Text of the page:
JACKSON — For 24 years, Graham and Dorothy Mercer have loaned hundreds of thousands of dollars to valley residents — if they had something to leave as collateral.
But Saturday was the last day their Alpine Pawn Shop was open and their "guard dog" Pomeranian Jack cuddled up to customers.
This week they sold the treasures they've accumulated, from leather jackets to diamond rings. They sold most of the store's contents over the past several weeks.
"It's an interesting business," Graham Mercer said. "It gave us a good living but at the cost of having to be here. It's like a bank. You can't really close the doors."
The Mercers sold the East Broadway property to Chabad-Lubavitch of Wyoming. The Jewish group plans to put a synagogue on the land.
The Mercers are retiring to Bainbridge Island, Washington, closer to family.
Mercer, an old sailor from Australia, looks forward to sailing around the San Juan Islands after being in landlocked Wyoming for several decades.
The couple began their business in 1990 after owning the old Sagebrush Motel in Jackson.
"My wife always wanted to lend money," Mercer said.
Dorothy Mercer also ran a realty business out of their shop for about 20 years. She moved on from that four years ago, Mercer said.
To supplement their pawnshop income, they sold string instruments like guitars and banjos. All the instruments are gone already, he said.
What was left is "a mixed bag," he said.
Over the years, he's given loans for boats, trucks, cameras and all sorts of tools. One of the most expensive items he ever had pawned to him was a gold Rolex.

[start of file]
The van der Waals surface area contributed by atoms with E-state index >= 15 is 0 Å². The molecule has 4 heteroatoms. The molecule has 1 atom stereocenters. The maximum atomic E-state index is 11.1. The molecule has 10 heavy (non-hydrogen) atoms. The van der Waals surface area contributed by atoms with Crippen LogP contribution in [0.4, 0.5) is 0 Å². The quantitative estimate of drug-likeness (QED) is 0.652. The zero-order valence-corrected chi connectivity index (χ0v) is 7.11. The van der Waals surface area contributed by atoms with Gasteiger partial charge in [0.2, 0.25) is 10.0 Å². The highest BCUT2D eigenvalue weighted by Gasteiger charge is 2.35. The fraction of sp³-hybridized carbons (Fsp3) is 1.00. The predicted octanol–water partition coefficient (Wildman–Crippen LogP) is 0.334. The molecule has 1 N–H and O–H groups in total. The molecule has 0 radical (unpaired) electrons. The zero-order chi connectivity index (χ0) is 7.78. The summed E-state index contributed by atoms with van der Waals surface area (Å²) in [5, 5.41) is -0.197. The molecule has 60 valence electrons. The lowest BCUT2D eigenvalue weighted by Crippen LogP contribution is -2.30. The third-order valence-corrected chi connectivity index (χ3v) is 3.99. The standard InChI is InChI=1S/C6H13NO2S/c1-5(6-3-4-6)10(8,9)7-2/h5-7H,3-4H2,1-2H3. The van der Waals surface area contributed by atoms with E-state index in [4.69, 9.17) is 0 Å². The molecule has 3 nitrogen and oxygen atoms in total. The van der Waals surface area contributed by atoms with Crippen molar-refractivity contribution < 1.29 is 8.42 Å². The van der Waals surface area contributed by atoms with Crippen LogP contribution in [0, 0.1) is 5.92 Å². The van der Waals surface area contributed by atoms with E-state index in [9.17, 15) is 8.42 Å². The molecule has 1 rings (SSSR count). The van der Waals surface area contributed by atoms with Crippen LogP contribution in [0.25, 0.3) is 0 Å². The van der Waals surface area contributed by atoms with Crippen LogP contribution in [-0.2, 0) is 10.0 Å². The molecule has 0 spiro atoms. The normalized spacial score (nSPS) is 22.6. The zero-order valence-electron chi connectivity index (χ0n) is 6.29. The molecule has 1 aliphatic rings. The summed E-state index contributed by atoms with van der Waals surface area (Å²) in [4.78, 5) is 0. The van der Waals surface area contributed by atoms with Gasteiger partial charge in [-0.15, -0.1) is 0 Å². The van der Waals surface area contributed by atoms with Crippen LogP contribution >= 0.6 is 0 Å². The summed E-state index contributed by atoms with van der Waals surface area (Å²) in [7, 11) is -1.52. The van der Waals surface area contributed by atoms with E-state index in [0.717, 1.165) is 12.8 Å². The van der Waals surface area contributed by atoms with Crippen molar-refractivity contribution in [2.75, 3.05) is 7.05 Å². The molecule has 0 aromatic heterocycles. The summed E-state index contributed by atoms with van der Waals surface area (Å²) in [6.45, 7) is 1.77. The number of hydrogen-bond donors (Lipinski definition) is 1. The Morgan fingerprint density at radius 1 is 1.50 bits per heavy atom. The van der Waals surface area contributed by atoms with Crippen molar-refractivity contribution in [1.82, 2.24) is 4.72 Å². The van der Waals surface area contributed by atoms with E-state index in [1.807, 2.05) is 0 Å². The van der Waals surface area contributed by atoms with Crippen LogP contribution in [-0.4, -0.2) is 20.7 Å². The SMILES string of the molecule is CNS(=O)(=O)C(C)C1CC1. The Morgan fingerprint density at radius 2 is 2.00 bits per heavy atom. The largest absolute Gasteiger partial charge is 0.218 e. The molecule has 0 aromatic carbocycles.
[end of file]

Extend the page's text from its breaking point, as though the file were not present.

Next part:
He joked that a tag line for his shop was all about how they advanced funds and helped relationships.
"We loan money," he said. "Don't borrow from your friends; borrow from us. You'll lose your friends; you'll never lose us."
He developed good relationships with people over the years and appreciated their support.
All of Mercer's pawns will be taken over by the Pawn Shop and Sporting Goods, next to the gas station at 560 W. Broadway, pawnbroker Don Gaitan said.
"I am getting all their business," he said.
His shop will be the only one in town now that Mercer is closing. The shop has been in Jackson for more than 40 years.
Gaitan is a discerning pawnbroker, though. He won't take electronics and stuff that was accepted by Alpine Pawn Shop. As a pawnbroker, he has to submit lots of information to law enforcement about who pawned what, he said. He's worried most electronics could be stolen.
People would "pawn their underwear if I'd take it," he said. "But I'm not going to do that. I'm really picky. I don't have room."
He takes firearms and jewelry mostly but will also accept the occasional clean chain saw and leather saddle. He takes acoustic instruments.
"It's a tough business," he said. "You have to know what you're doing, or you're not going to make it."
The pawn part of his store pays his rent, he said. His retail sporting goods operation brings in the real income.